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Apps can make daily health management easier

Aging Well | Wellness | August 5, 2021
Woman checks her smartphone after exercising
Hear what doctors and health coaches say about “mHealth” devices and apps to support a healthy lifestyle.

Remember the phrase… “there’s an app for that?”

It’s especially true in the healthcare space. Today, you’ll find more than 50,000 healthcare apps and devices available to help track or monitor the following (and more):

  • Blood pressure
  • Blood sugar and diabetes
  • Body weight
  • Diet (macronutrient/micronutrient) and calories
  • Fasting
  • Heart rate
  • Medication management
  • Menstrual cycle and ovulation
  • Mood
  • Sleep
  • Steps, exercise, fitness, athletic shoe wear and route mapping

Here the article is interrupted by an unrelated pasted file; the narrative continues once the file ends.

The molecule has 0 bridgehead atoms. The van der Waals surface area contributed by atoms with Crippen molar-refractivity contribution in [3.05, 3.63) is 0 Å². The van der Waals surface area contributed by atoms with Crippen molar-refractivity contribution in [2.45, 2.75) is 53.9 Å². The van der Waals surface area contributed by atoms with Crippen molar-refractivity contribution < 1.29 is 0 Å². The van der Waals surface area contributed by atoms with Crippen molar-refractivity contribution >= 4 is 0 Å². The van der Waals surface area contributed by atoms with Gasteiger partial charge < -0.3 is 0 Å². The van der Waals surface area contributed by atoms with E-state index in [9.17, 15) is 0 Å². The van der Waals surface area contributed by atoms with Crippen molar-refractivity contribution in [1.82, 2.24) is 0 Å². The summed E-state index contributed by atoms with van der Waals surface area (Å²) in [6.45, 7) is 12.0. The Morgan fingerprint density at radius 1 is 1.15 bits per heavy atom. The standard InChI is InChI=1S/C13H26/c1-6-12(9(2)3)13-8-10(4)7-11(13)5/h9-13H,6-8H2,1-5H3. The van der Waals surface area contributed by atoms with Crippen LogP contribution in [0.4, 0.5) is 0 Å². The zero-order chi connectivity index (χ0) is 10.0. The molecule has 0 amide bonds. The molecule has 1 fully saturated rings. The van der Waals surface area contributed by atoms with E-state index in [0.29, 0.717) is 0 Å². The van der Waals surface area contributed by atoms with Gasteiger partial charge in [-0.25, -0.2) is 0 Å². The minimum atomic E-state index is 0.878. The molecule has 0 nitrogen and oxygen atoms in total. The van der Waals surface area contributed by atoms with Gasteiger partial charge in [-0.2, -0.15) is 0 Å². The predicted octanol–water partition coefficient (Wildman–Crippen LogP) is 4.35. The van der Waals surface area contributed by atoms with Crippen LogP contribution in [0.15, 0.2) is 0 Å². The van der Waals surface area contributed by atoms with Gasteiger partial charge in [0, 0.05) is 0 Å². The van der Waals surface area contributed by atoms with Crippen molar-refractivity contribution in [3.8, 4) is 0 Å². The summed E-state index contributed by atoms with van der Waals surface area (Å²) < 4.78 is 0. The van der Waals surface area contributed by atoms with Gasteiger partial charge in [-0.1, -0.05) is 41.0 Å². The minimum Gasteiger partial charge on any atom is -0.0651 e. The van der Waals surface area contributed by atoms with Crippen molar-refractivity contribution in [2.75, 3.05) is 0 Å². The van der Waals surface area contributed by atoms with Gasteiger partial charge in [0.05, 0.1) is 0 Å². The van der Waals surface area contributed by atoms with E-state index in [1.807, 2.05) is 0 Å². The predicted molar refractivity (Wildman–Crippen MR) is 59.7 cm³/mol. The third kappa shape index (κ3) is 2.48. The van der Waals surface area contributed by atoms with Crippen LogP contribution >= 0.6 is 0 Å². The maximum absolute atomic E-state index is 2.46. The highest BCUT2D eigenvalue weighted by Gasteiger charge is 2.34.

Do apps make a difference?

Some people consider healthcare apps tools that are nice to have, while others feel lost without them. Either way, what’s known as “mHealth” technology (wearable devices and the associated applications) have made a noticeable impact.

A Michigan woman recently reported that her smartwatch alerted her to signs of a heart attack. Another popular fitness device is now being used to track the long-term symptoms from the COVID-19 infection.

Scientists are studying whether mHealth makes a lasting difference on health habits (it does, but more research is needed).

Regardless, many people use a variety of online tools that make daily health management easier.

For this article, several PeaceHealth physicians, nurses and caregivers who are also certified Institute of Integrated Nutrition health coaches shared insights from their practices and personal experience on the value and use of healthcare apps and other resources.

Top features

Of the host of apps available, the types most useful to average users include:

  • Fitness or step tracking
  • Food journaling or healthy eating/diet